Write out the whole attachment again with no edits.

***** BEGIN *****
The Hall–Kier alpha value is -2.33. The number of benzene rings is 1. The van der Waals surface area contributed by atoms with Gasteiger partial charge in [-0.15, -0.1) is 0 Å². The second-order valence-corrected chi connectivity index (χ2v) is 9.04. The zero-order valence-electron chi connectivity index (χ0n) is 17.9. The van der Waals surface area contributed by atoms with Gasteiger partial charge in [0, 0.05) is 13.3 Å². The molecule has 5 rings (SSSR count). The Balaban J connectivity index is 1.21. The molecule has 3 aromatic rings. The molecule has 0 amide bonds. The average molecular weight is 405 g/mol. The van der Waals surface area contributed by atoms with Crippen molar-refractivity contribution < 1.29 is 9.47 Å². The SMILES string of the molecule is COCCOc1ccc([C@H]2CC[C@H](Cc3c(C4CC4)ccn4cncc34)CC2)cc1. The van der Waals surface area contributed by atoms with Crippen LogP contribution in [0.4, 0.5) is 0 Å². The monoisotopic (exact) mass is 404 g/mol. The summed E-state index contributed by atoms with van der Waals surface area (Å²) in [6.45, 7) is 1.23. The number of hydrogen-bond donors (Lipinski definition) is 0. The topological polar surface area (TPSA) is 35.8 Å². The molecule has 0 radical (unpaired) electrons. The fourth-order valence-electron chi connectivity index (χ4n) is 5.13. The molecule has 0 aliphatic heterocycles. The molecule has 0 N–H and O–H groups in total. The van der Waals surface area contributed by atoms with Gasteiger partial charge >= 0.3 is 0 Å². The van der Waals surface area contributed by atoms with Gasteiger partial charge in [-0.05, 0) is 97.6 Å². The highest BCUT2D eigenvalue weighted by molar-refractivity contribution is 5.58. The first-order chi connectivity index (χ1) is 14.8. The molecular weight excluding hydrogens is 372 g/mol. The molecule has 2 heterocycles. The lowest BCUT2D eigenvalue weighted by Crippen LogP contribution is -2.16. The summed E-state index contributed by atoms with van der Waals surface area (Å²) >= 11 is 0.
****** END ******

The Hall–Kier alpha value is -2.33. The number of benzene rings is 1. The van der Waals surface area contributed by atoms with Gasteiger partial charge in [-0.15, -0.1) is 0 Å². The second-order valence-corrected chi connectivity index (χ2v) is 9.04. The zero-order valence-electron chi connectivity index (χ0n) is 17.9. The van der Waals surface area contributed by atoms with Gasteiger partial charge in [0, 0.05) is 13.3 Å². The molecule has 5 rings (SSSR count). The Balaban J connectivity index is 1.21. The molecule has 3 aromatic rings. The molecule has 0 amide bonds. The average molecular weight is 405 g/mol. The van der Waals surface area contributed by atoms with Crippen molar-refractivity contribution < 1.29 is 9.47 Å². The SMILES string of the molecule is COCCOc1ccc([C@H]2CC[C@H](Cc3c(C4CC4)ccn4cncc34)CC2)cc1. The van der Waals surface area contributed by atoms with Crippen LogP contribution in [0.4, 0.5) is 0 Å². The monoisotopic (exact) mass is 404 g/mol. The summed E-state index contributed by atoms with van der Waals surface area (Å²) in [6.45, 7) is 1.23. The number of hydrogen-bond donors (Lipinski definition) is 0. The topological polar surface area (TPSA) is 35.8 Å². The molecule has 0 radical (unpaired) electrons. The fourth-order valence-electron chi connectivity index (χ4n) is 5.13. The molecule has 0 aliphatic heterocycles. The molecule has 0 N–H and O–H groups in total. The van der Waals surface area contributed by atoms with Gasteiger partial charge >= 0.3 is 0 Å². The van der Waals surface area contributed by atoms with Gasteiger partial charge in [-0.05, 0) is 97.6 Å². The highest BCUT2D eigenvalue weighted by molar-refractivity contribution is 5.58. The first-order chi connectivity index (χ1) is 14.8. The molecular weight excluding hydrogens is 372 g/mol. The molecule has 2 heterocycles. The lowest BCUT2D eigenvalue weighted by Crippen LogP contribution is -2.16. The summed E-state index contributed by atoms with van der Waals surface area (Å²) >= 11 is 0.